In the Journals

THC tablets fail to reduce chronic abdominal pain

Oral tablets containing purified tetrahydrocannabinol, or THC, failed to improve chronic abdominal pain better than placebo in a phase 2 randomized controlled trial.

Researchers noted that oral THC “showed acceptable safety and tolerability profiles” as an add-on treatment, and that “further research should evaluate the effects of THC on secondary and tertiary central pain processing.”

“The introduction of cannabis for the treatment of chronic abdominal pain offers an interesting alterative,” Marjan de Vries, MD, of the department of surgery at Radboud University Medical Center in the Netherlands, said in an AGA video abstract. “Delta-9-tetrahydrocannabinol, or THC, is the main psychoactive component of the cannabis plant, which has been used for already many centuries. However, the therapeutic potential of THC is still not clear.”

To evaluate the analgesic effects of a novel oral THC tablet (Namisol; Echo Pharmaceuticals), as well as its pharmacokinetics, safety and tolerability in patients with chronic abdominal pain, de Vries and colleagues randomly assigned 65 patients with at least 3 months of chronic abdominal pain due to surgery or chronic pancreatitis to receive the tablets or placebo for 50 days. All patients received instructions to continue taking their prescribed medications, including analgesics, throughout the study period.

Patients first took the THC tablets in a step-up phase, beginning at 3 mg three times per day for 5 days, and then 5 mg three times per day for 5 days, and then switched to a stable dose of 8 mg three times per day. Pain relief measured by visual analogue scale served as the primary endpoint.

At the end of the study period, mean pain scores were statistically comparable between THC and placebo groups, and decreased by 40% in the THC group and 37% in the placebo group.

Secondary endpoints, including patient-reported pain and quality of life, pharmacokinetics and safety, were also comparable. Further, plasma samples showed oral THC was “generally well-absorbed.”

Finally, seven patients stopped taking THC tablets due to adverse events compared with two patients who received placebo, all of which were mild or moderate.

“We concluded that THC was not effective for the treatment of chronic abdominal pain,” de Vries said in the video abstract. “We observed a large placebo effect, which might be due to the high expectations associated with this drug,” she added.

“We were surprised by the results of this study,” Harry van Goor, MD, PhD, also of the department of surgery at Radboud University Medical Center, concluded in the video abstract. “We will not follow up this phase 2 study with a phase 3 study because we do not believe in a larger population this drug will show efficacy in a difficult-to-treat patient group with chronic abdominal pain.” – by Adam Leitenberger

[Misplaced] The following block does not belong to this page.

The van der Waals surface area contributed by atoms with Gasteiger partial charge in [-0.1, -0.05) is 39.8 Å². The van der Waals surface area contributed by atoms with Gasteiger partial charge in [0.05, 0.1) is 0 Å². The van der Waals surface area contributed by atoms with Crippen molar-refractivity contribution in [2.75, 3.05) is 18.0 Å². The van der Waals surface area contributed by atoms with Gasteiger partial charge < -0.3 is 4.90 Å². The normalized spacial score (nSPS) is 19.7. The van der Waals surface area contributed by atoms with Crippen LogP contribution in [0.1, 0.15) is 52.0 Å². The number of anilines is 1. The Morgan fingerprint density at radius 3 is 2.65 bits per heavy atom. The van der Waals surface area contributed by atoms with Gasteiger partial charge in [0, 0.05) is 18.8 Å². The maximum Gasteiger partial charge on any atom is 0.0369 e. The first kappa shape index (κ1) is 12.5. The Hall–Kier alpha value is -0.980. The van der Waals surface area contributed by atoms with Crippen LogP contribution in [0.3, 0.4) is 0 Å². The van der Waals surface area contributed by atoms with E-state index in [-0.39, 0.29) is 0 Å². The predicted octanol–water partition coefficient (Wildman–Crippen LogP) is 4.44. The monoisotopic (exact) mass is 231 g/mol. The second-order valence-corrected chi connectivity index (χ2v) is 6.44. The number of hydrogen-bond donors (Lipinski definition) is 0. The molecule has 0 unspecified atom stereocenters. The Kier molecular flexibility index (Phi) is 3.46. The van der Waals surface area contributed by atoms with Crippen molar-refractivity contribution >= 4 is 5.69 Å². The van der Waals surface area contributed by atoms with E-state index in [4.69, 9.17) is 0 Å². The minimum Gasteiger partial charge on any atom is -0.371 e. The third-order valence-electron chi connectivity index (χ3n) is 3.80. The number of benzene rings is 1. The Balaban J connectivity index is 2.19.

Disclosures: The researchers report no relevant financial disclosures.

Oral tablets containing purified tetrahydrocannabinol, or THC, failed to improve chronic abdominal pain better than placebo in a phase 2 randomized controlled trial.

Researchers noted that oral THC “showed acceptable safety and tolerability profiles” as an add-on treatment, and that “further research should evaluate the effects of THC on secondary and tertiary central pain processing.”

“The introduction of cannabis for the treatment of chronic abdominal pain offers an interesting alterative,” Marjan de Vries, MD, of the department of surgery at Radboud University Medical Center in the Netherlands, said in an AGA video abstract. “Delta-9-tetrahydrocannabinol, or THC, is the main psychoactive component of the cannabis plant, which has been used for already many centuries. However, the therapeutic potential of THC is still not clear.”

To evaluate the analgesic effects of a novel oral THC tablet (Namisol; Echo Pharmaceuticals), as well as its pharmacokinetics, safety and tolerability in patients with chronic abdominal pain, de Vries and colleagues randomly assigned 65 patients with at least 3 months of chronic abdominal pain due to surgery or chronic pancreatitis to receive the tablets or placebo for 50 days. All patients received instructions to continue taking their prescribed medications, including analgesics, throughout the study period.

Patients first took the THC tablets in a step-up phase, beginning at 3 mg three times per day for 5 days, and then 5 mg three times per day for 5 days, and then switched to a stable dose of 8 mg three times per day. Pain relief measured by visual analogue scale served as the primary endpoint.

At the end of the study period, mean pain scores were statistically comparable between THC and placebo groups, and decreased by 40% in the THC group and 37% in the placebo group.

Secondary endpoints, including patient-reported pain and quality of life, pharmacokinetics and safety, were also comparable. Further, plasma samples showed oral THC was “generally well-absorbed.”

Finally, seven patients stopped taking THC tablets due to adverse events compared with two patients who received placebo, all of which were mild or moderate.

“We concluded that THC was not effective for the treatment of chronic abdominal pain,” de Vries said in the video abstract. “We observed a large placebo effect, which might be due to the high expectations associated with this drug,” she added.

“We were surprised by the results of this study,” Harry van Goor, MD, PhD, also of the department of surgery at Radboud University Medical Center, concluded in the video abstract. “We will not follow up this phase 2 study with a phase 3 study because we do not believe in a larger population this drug will show efficacy in a difficult-to-treat patient group with chronic abdominal pain.” – by Adam Leitenberger

Disclosures: The researchers report no relevant financial disclosures.